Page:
Members of the Pasadena Nikkei Seniors group have noticed an incredible change within their organization, after three years of participating in the Keiro Grants program. From The Dodgers Stadium outings to blueberry picking at local orchards, the organization is seeing more people at their events, thanks to the added support and funding.
A volunteer-led organization, Pasadena Nikkei Seniors has more than 40 years of history. PNS got its start when a group of Sansei high schoolers wanted to host a poppy hanami (flower viewing) for their grandparents’ generation in the Pasadena area. Eventually, the organization grew to serve the area’s aging Japanese American population, providing various programming such as monthly luncheons and occasional outings.
Over the years, PNS has successfully transitioned in terms of the constituents they serve, from Issei, to the Nisei, and now, slowly, to the recently retired Sansei generation.
In addition to added interest in activities, board members Scott and Ron say there is also more engagement between generations. At first, the mix between Nisei and Sansei was met with some challenges, but over time, the organization as a whole has benefited from the generations coming together.
At the beginning of the grants program, PNS served roughly 40 lunches at their monthly luncheons, where older adults pay $1 to enjoy a meal and a game of bingo. Now, Ron says, their attendance has climbed to nearly 70.
“It doesn’t sound like a lot, but we’ve almost doubled. For us, it’s significant and there’s more of a generational mix,” he said. “It’s a much more fun atmosphere with the mix.”
Scott adds that before the grant process, the luncheons were smaller, with established friend circles. But with added effort, more Sansei and new Nisei members now attend. The dynamic has changed for the better.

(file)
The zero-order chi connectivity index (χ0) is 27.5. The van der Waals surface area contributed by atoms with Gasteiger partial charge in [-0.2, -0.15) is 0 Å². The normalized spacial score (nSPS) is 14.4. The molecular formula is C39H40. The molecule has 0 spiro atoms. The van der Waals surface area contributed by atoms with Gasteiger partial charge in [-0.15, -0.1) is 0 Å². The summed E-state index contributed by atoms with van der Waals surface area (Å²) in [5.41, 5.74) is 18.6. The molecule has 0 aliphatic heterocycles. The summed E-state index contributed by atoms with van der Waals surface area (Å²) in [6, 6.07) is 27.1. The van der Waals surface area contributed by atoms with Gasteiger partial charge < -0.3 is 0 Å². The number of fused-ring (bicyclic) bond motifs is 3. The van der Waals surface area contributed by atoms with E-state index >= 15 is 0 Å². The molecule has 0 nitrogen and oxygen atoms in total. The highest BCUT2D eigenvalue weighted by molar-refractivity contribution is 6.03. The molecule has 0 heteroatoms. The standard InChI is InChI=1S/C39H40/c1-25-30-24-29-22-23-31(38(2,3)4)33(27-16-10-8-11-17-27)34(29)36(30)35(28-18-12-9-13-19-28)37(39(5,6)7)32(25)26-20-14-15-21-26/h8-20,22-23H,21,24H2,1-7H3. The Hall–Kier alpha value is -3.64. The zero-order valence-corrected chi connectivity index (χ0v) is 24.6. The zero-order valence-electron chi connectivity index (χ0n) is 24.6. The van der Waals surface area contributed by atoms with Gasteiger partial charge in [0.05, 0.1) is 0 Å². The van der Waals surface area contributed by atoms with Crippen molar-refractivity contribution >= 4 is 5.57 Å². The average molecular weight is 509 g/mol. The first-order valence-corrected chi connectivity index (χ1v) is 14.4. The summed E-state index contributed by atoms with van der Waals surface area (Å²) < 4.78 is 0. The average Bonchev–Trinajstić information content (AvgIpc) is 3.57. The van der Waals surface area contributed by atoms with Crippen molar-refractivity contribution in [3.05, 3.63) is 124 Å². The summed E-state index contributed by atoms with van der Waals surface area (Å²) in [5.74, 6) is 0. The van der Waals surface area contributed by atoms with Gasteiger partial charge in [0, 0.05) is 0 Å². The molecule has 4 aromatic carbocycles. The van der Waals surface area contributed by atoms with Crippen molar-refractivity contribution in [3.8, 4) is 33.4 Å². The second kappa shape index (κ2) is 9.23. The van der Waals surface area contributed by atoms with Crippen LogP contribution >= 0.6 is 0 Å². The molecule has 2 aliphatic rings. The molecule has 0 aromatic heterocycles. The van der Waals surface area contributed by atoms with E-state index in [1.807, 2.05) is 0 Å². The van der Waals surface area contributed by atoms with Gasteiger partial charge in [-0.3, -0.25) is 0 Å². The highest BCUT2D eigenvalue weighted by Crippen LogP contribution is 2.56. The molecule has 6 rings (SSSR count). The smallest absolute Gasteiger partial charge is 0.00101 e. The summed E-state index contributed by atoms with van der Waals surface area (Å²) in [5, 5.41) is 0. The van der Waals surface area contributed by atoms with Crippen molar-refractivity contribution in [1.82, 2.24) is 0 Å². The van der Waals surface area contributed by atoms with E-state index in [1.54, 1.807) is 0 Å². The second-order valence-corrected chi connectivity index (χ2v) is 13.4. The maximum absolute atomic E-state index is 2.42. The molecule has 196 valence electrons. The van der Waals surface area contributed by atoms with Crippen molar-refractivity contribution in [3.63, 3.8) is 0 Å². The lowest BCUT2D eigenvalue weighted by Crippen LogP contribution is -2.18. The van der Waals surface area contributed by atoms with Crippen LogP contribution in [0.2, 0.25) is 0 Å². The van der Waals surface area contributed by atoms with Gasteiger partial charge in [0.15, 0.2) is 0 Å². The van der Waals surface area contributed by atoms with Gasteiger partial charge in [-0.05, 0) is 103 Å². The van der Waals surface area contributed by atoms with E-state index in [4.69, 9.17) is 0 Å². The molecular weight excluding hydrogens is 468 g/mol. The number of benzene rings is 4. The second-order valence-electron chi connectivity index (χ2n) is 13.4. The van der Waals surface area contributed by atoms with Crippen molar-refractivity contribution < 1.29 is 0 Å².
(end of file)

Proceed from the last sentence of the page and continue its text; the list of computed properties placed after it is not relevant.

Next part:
“They’re still having a great time, because they’re coming out,” he said. “It’s fun to see that the [Nisei] used to hang out in their own groups and once the Sansei came in, it’s more of a vibrant atmosphere. You can see a lot of banter and lots of jokes.”
The change isn’t just happening at their luncheons. PNS has also seen a rise in planned activities. Five years ago, the board could only plan excursions and activities roughly twice a year. Today, they go on up to five trips annually.
Ron and Scott say the board has taken considerable time to thoroughly anticipate the needs of their older members. These needs range from mobility, transportation, and bathroom access.
They credit the added bus accommodations in helping some of their members attend excursions to places like the San Juan Capistrano Mission and Dodger Stadium. Minimizing these obstacles is helpful in encouraging older adults to attend and engage with the organization.
Identifying Socially Isolated Members
But sometimes, identifying older adults at risk of isolation can be difficult even with their services.
Scott says it often takes a community to identify who might be at risk, so they ask around. For example, they may learn through word of mouth that someone has lost a spouse, or is experiencing limited mobility. That inquiry lets them know that an older adult may need extra encouragement or support to attend luncheons or activities. He says sometimes isolation can go unnoticed, but it helps when the community can rally together to identify those at risk.
“If You’re Old Enough to Drink, You’re Old Enough to Join the Seniors”
And while PNS is working to help Nisei at risk of social isolation, they’re laying the groundwork now to help the Sansei generation as well.
“Sansei(s) are not willing to admit that they are seniors,” said Ron. “When I first came on board, I would let the masses know that you guys aren’t too proud to go to iHop and get the senior discount for your breakfast, but then you’re not going to be willing to join Pasadena Nikkei Seniors. I tell people if you’re old enough to drink, you’re old enough to join the seniors.”
As Sansei leaders in the organization, Ron and Scott both say aging well is about having a lot of fun.
“I think of PNS and Keiro as more of a social organization and we try to get people out,” said Ron. “Aging well is about having a lot fun and keeping in touch with your friends. Our organization existed on that and that’s one of our goals, to age well and have a social life. Come out, talk to your friends, and keep that going. I believe that’s one of the objectives that’s been around.”
For Scott, his outlook on aging well has come from the Nisei.
“The best advice that the Nisei have given me is: you better do things while you can. Aging well is being able to do what you can, while you still can.”